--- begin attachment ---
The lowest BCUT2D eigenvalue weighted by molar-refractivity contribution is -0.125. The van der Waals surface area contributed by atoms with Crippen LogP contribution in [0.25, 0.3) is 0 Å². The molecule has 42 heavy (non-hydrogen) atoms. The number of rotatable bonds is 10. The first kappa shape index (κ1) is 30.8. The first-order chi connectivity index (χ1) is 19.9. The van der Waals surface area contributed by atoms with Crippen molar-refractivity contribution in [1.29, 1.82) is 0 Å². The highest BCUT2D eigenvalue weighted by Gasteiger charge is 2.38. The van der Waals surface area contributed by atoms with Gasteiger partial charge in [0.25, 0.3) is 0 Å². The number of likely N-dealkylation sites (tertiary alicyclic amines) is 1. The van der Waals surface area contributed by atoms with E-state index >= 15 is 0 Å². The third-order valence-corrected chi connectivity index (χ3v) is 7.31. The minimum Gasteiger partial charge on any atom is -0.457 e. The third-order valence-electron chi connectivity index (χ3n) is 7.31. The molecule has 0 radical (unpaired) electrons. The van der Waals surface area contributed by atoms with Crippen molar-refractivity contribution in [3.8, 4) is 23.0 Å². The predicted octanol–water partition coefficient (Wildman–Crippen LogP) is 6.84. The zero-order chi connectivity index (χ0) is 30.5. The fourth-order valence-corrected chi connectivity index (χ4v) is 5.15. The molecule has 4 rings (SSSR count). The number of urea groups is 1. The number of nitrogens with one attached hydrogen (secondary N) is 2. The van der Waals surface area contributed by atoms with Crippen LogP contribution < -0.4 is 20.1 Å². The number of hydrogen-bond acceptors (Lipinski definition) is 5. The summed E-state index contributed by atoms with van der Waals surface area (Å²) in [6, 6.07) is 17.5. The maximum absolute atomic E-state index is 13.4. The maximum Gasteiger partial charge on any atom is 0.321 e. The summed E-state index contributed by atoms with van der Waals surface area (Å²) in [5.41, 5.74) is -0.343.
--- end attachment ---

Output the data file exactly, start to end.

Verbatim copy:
The lowest BCUT2D eigenvalue weighted by molar-refractivity contribution is -0.125. The van der Waals surface area contributed by atoms with Crippen LogP contribution in [0.25, 0.3) is 0 Å². The molecule has 42 heavy (non-hydrogen) atoms. The number of rotatable bonds is 10. The first kappa shape index (κ1) is 30.8. The first-order chi connectivity index (χ1) is 19.9. The van der Waals surface area contributed by atoms with Crippen molar-refractivity contribution in [1.29, 1.82) is 0 Å². The highest BCUT2D eigenvalue weighted by Gasteiger charge is 2.38. The van der Waals surface area contributed by atoms with Gasteiger partial charge in [0.25, 0.3) is 0 Å². The number of likely N-dealkylation sites (tertiary alicyclic amines) is 1. The van der Waals surface area contributed by atoms with E-state index >= 15 is 0 Å². The third-order valence-corrected chi connectivity index (χ3v) is 7.31. The minimum Gasteiger partial charge on any atom is -0.457 e. The third-order valence-electron chi connectivity index (χ3n) is 7.31. The molecule has 0 radical (unpaired) electrons. The van der Waals surface area contributed by atoms with Crippen molar-refractivity contribution in [3.8, 4) is 23.0 Å². The predicted octanol–water partition coefficient (Wildman–Crippen LogP) is 6.84. The zero-order chi connectivity index (χ0) is 30.5. The fourth-order valence-corrected chi connectivity index (χ4v) is 5.15. The molecule has 4 rings (SSSR count). The number of urea groups is 1. The number of nitrogens with one attached hydrogen (secondary N) is 2. The van der Waals surface area contributed by atoms with Crippen LogP contribution < -0.4 is 20.1 Å². The number of hydrogen-bond acceptors (Lipinski definition) is 5. The summed E-state index contributed by atoms with van der Waals surface area (Å²) in [6, 6.07) is 17.5. The maximum absolute atomic E-state index is 13.4. The maximum Gasteiger partial charge on any atom is 0.321 e. The summed E-state index contributed by atoms with van der Waals surface area (Å²) in [5.41, 5.74) is -0.343.